Market analysis Current research indicates that we are seeing vendor-channel partner relationships changing quite dramatically, and for the better.
Let’s be honest: the old-school formula for channel effectiveness was based on a cost-determined division of labour: Tech vendors invented, marketed, and then sold direct to the bigger, more profitable customers; and they spread the business crumbs of smaller, less profitable customers to channel partners. Most tech vendors treated the channel as a low-cost, low-capability sales channel.
We analysts spend a lot of time being briefed by vendors about their channel programmes, among other things. Some of them even listen to our feedback, which is based on what their channel partners tell us when we interview or survey that audience in addition to comparing the programmes across competing vendors.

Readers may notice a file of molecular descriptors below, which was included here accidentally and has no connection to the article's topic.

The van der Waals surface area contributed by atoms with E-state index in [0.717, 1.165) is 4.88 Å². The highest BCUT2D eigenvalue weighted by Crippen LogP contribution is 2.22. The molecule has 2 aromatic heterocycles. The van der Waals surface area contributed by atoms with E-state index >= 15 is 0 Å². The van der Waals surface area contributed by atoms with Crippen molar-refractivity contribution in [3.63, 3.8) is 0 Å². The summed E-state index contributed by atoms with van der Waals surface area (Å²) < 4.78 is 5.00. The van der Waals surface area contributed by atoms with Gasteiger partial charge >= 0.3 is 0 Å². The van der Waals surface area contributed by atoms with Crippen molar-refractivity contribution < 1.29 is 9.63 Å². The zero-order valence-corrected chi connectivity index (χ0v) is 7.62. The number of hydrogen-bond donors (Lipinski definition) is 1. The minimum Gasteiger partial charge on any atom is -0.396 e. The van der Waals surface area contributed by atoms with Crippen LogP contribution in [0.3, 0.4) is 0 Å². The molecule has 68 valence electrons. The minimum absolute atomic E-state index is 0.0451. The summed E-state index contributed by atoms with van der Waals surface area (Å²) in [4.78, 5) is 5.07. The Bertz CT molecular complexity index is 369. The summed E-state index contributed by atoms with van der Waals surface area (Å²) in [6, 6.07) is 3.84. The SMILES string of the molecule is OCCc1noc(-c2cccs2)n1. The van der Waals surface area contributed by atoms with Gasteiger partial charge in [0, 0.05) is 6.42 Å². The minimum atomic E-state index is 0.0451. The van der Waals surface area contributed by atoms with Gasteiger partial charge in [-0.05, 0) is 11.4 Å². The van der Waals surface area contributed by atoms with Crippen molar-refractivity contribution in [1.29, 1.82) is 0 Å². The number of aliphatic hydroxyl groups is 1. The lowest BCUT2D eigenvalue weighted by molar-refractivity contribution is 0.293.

In recent months, we’ve noticed a definite rise of more complete channel enablement.
What I mean is that vendors are investing and working with channel partners on many more things than just selling. While channel marketers have long supplied technology and sales enablement/training programmes for their channel partners, they now also address the much earlier phases of the customer technology adoption life cycle and provide marketing trainings and marketing platforms. Some vendors are now also focused on the service phase and encourage partners to chase service renewal business – even providing them with technology services to accelerate this process.
In fact, our data shows that the successful vendors, as defined by their growing more quickly than their peers in the same market segment, are investing much differently in their channel programmes.
If you are a channel partner, do you agree or disagree with this observation? Has it affected your business results? And, more importantly, have you analysed your current vendor relationships based on these changes?
I would like to kick off a dialogue in this first posting, so feel free to comment directly on this article or send me an email if you prefer a more direct (and private) exchange. If you provide an email address, I’ll even send you the research reports I quote from. ®